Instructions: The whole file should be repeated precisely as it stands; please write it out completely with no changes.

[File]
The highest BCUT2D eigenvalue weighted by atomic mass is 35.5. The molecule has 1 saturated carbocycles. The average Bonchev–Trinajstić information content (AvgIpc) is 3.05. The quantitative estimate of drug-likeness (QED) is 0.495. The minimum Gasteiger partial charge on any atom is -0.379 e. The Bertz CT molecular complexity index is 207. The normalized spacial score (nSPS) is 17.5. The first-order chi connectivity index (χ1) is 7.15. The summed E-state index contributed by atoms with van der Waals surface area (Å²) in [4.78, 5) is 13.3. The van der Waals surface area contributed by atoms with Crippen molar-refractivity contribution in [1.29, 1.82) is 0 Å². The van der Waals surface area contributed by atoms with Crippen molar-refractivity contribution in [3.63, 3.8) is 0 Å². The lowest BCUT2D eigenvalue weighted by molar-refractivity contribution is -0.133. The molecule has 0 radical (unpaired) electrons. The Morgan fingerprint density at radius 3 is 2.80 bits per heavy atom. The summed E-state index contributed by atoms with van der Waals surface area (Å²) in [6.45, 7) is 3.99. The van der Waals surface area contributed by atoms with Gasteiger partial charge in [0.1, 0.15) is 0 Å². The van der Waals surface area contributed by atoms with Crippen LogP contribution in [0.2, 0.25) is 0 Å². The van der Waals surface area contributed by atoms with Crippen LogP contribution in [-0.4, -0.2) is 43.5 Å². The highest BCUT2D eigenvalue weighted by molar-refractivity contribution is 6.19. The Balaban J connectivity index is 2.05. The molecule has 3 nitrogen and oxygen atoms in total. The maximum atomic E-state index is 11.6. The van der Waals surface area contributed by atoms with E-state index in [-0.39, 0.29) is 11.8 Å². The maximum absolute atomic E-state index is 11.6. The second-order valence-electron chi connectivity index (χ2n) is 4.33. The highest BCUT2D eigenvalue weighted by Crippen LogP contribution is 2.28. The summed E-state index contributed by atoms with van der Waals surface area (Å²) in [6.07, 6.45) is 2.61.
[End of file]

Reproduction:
The highest BCUT2D eigenvalue weighted by atomic mass is 35.5. The molecule has 1 saturated carbocycles. The average Bonchev–Trinajstić information content (AvgIpc) is 3.05. The quantitative estimate of drug-likeness (QED) is 0.495. The minimum Gasteiger partial charge on any atom is -0.379 e. The Bertz CT molecular complexity index is 207. The normalized spacial score (nSPS) is 17.5. The first-order chi connectivity index (χ1) is 7.15. The summed E-state index contributed by atoms with van der Waals surface area (Å²) in [4.78, 5) is 13.3. The van der Waals surface area contributed by atoms with Crippen molar-refractivity contribution in [1.29, 1.82) is 0 Å². The van der Waals surface area contributed by atoms with Crippen molar-refractivity contribution in [3.63, 3.8) is 0 Å². The lowest BCUT2D eigenvalue weighted by molar-refractivity contribution is -0.133. The molecule has 0 radical (unpaired) electrons. The Morgan fingerprint density at radius 3 is 2.80 bits per heavy atom. The summed E-state index contributed by atoms with van der Waals surface area (Å²) in [6.45, 7) is 3.99. The van der Waals surface area contributed by atoms with Gasteiger partial charge in [0.1, 0.15) is 0 Å². The van der Waals surface area contributed by atoms with Crippen LogP contribution in [0.2, 0.25) is 0 Å². The van der Waals surface area contributed by atoms with Crippen LogP contribution in [-0.4, -0.2) is 43.5 Å². The highest BCUT2D eigenvalue weighted by molar-refractivity contribution is 6.19. The Balaban J connectivity index is 2.05. The molecule has 3 nitrogen and oxygen atoms in total. The maximum atomic E-state index is 11.6. The van der Waals surface area contributed by atoms with E-state index in [-0.39, 0.29) is 11.8 Å². The maximum absolute atomic E-state index is 11.6. The second-order valence-electron chi connectivity index (χ2n) is 4.33. The highest BCUT2D eigenvalue weighted by Crippen LogP contribution is 2.28. The summed E-state index contributed by atoms with van der Waals surface area (Å²) in [6.07, 6.45) is 2.61.